(10) Metathorax is strongly reduced; hind wings are lost in both sexes (the same in Tricorygnatha and some others); in female metathoracic wing muscles, including scuto-episternal muscle (S.ESm) and median tergal muscle (MTm), are lost (see Index of characters [2.2.26]). Unique apomorphy; in other mayflies, even if hind wings are completely lost, in metathorax S.ESm and MTm are retained in both sexes.
(11) Mesonotal suture is lost (Kluge 2004: Fig.66:A,C). In different mayflies mesonotal suture disappears by different ways (see Index of characters [2.2.8]). In Tricorythodes mesonotal suture initially was transverse [see Ephemerella/fg1 (9)] and than smoothed; about this testifies the fact that in different representatives of Tricoryptera mesonotal suture is expressed in different degree. Caenoptera have no traces of mesonotal suture; if proceed from the assumption about relationship of Caenoptera and Neoephemera/fg1, we should assume that in Caenoptera the mesonotal suture disappeared because was stretched posteriorly at each side and fused with median and lateroparapsidal sutures [see Neoephemera/fg1 (5)]. In this case absence of mesonotal suture in Tricorythodes and Caenoptera is not their common character.
(12) Female imaginal and subimaginal caudalii are strongly diminished [see Caenoptera (6) and Tricorythodes (6)].
III. Lanceolata = Potamanthus/fg1 + Euthyplocia/fg1 + Fossoriae + Leptophlebia/fg1. In this case the taxon Fimbriatotergaliae is not recognized. The taxon Lanceolata McCafferty 1991 united Potamanthus/fg1, Euthyplocia/fg1, Fossoriae and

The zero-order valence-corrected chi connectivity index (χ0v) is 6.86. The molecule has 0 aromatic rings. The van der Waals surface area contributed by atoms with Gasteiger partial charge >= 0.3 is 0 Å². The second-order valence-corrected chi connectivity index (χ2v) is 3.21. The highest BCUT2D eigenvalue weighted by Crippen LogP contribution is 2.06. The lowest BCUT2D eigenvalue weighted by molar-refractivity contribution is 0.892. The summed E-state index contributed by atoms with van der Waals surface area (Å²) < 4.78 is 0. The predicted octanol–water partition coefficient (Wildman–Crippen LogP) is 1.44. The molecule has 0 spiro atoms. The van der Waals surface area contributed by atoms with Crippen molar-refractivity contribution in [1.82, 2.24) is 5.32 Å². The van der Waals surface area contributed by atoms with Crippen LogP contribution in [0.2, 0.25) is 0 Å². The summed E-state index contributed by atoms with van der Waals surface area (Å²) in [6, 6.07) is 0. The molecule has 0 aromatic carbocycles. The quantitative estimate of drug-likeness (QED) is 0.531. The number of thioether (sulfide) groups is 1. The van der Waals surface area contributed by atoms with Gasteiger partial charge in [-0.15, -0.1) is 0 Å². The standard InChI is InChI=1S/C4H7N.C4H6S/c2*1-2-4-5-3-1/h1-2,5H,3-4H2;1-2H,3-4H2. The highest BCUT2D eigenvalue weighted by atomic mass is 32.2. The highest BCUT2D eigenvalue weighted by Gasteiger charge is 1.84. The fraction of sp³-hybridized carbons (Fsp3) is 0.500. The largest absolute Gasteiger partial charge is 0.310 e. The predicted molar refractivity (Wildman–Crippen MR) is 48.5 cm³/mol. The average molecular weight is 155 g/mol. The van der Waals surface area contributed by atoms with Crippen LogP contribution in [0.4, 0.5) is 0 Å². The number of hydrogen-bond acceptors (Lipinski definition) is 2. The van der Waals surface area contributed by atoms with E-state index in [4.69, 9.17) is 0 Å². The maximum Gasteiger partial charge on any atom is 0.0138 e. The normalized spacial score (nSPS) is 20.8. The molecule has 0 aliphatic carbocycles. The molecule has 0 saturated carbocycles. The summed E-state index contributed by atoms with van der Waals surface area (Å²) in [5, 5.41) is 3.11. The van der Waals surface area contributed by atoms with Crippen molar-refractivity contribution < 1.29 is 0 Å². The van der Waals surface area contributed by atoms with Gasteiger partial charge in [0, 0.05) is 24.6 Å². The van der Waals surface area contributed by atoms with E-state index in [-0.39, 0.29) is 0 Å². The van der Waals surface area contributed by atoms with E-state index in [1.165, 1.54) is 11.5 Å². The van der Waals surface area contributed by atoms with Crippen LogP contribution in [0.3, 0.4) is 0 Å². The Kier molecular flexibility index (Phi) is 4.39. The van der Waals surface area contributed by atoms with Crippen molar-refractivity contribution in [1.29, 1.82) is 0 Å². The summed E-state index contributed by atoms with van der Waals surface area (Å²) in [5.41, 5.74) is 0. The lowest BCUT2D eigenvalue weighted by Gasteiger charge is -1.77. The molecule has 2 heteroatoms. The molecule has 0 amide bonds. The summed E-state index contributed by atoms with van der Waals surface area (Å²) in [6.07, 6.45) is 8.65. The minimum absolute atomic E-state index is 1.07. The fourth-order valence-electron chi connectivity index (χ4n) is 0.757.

Leptophlebia/fg1 and was characterized by a single character – elongate double tergalii. Probably this is a plesiomorphy among Furcatergaliae [see Furcatergaliae (5)].
IV. Taxon uniting Caenotergaliae + Ephemerella/fg1. Some authors unite Caenotergaliae and Ephemerella/fg1 in a taxon called Pannota auct. (non Pannota McCafferty & Edmunds 1979). Actually Caenotergaliae and Ephemerella/fg1 have a number of common characters, but no one of them is characteristic for these two taxa only (Kluge 2004: Table 5).
|Here we divide the taxon Furcatergaliae (or Ephemera/fg6) into:|
1. Fimbriatotergaliae (or Ephemera/fg7)
1.3. Fossoriae, or Ephemera/fg8
1.3.4. Cryptoprosternata, or Palingenia/f1=Ephoron/g1
1.4. Caenotergaliae, or Caenis/f1=Brachycercus/g1
1.4.2. Caenoptera, or Caenis/f2=Brachycercus/g2
2.2. Pantricorythi, or Tricorythus/fg1
Some fossil taxa have uncertain systematic position